Life as a migrant in the Wheatbelt

Maureen Guiloy, winner of the WA Culturally and Linguistically Diverse Training Award 2015, migrated to Australia from the Philippines in 2013 as a secondary visa holder on her husband’s primary working visa.

Her husband – a welder/fabricator sought work in the Whealtbelt and this began a cultural journey into rural life in Western Australia that has bought with it both challenges and successes for Maureen and her young family.


“To finally decide to settle and have a life in Australia is like being offered a big piece of raw meat that you need to cook before you are able to eat it. Having a life with your family in a totally different environment and starting to build a career requires relevant skills and knowledge, patience and a whole lot of hard work,” Maureen said.

Maureen reflected that as a mother, this was difficult at first as her duties to her family came before her own advancement in her new country, but eventually her opportunity came when she enrolled in a Certificate II in Leadership Development at C.Y. O’Connor Institute in Northam.

“This course taught me not just literacy and numeracy but life skills that allowed me to explore for myself what I am interested in, what I can do and the various roles I can play in the community.”

Maureen now works as an administrative support officer at C.Y. O’Connor Institute and is studying a Certificate II in Business Administration. She aspires to become a lecturer and teach other migrants and students in the Wheatbelt area.

Since excelling in her studies and further integrating into her community, Maureen founded the FilipinOz Community in the Wheatbelt.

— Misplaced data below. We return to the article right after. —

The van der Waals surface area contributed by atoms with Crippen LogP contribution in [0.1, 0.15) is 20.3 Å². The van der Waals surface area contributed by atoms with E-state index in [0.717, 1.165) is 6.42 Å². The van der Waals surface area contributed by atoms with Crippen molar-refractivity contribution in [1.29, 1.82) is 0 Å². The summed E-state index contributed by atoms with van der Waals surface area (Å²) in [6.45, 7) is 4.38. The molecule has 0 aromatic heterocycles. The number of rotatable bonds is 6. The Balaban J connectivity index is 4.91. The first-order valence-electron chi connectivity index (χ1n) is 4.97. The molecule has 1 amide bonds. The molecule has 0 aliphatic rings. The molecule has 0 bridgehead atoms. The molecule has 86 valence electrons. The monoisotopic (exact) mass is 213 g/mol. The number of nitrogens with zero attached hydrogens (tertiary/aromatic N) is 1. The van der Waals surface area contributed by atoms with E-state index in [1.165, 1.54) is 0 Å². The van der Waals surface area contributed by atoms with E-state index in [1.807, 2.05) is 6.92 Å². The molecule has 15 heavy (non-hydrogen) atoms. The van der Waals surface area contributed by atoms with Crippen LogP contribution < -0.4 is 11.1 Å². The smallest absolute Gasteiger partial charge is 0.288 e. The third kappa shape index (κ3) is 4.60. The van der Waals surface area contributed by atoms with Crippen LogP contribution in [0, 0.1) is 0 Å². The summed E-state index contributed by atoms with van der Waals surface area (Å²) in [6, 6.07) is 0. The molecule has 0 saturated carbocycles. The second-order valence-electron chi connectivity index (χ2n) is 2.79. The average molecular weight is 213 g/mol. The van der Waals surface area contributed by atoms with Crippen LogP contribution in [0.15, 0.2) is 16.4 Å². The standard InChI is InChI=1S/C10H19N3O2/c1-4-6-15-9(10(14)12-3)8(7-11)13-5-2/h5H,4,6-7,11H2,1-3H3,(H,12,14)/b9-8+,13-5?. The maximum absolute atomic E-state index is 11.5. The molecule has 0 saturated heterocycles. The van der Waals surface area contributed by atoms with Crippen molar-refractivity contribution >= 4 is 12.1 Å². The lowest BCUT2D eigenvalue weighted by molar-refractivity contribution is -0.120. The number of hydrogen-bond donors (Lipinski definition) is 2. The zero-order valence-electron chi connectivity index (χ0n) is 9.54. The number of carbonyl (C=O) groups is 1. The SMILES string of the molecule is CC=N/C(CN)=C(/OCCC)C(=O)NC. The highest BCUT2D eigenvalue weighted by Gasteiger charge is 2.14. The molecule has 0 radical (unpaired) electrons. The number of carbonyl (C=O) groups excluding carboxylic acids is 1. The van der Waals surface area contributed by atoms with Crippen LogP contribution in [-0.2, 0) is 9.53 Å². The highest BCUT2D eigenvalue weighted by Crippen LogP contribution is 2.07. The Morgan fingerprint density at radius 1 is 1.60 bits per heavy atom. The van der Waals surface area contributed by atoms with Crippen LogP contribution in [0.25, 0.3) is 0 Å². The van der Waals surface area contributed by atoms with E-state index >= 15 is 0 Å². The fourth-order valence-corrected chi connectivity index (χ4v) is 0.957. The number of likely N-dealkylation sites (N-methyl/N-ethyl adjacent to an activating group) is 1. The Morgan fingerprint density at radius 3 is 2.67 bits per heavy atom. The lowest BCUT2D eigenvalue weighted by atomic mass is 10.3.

“I started the group to gain friends and reach out to those who seek training and employment in the Wheatbelt area and build more leaders that are able to confidently stand out and prove that being a migrant is not a deterrent to having a great life in Australia.”

The group now has more than 150 members and aims to unite Filipino-Australians in the Wheatbelt area and build a support network to assist them in achieving their work and career goals to be valuable members of the Wheatbelt community.

“FilipinOZ offers assistance in getting into training, prospective jobs in the local area and voluntary services for members who need help.”

Maureen hopes to expand the group further to include a more diverse range of the migrant community in the Wheatbelt in the future.


“Like me, many other migrants struggle on a daily basis, supporting themselves and their families in Australia and overseas; working while studying; trying to fit into a new culture; learning new skills; juggling studies and childcare commitments and getting associated with people that will help you grow in the field that you want to go into.”

“I love everything about living and working in Western Australia. Because of the great opportunities at hand for a migrant like me, you have proper training and knowledge and get acquainted with people that are able to help.”

“The best thing about winning the WA Training Awards is the recognition of your efforts and potential in a culturally and linguistically diverse community, the challenge to do more to achieve more wherein the opportunities are boundless.”

Today is Harmony Day, an opportunity to celebrate our vibrant multicultural State. At the WA Training Awards, we’re passionate about supporting the development of migrants through the WA Cultural Diversity Training Award.

If you think you’ve got what it takes to be the next winner of the WA Cultural Diversity Training Award, we’d love to hear your inspiring story. Apply today and put your career in the spotlight.


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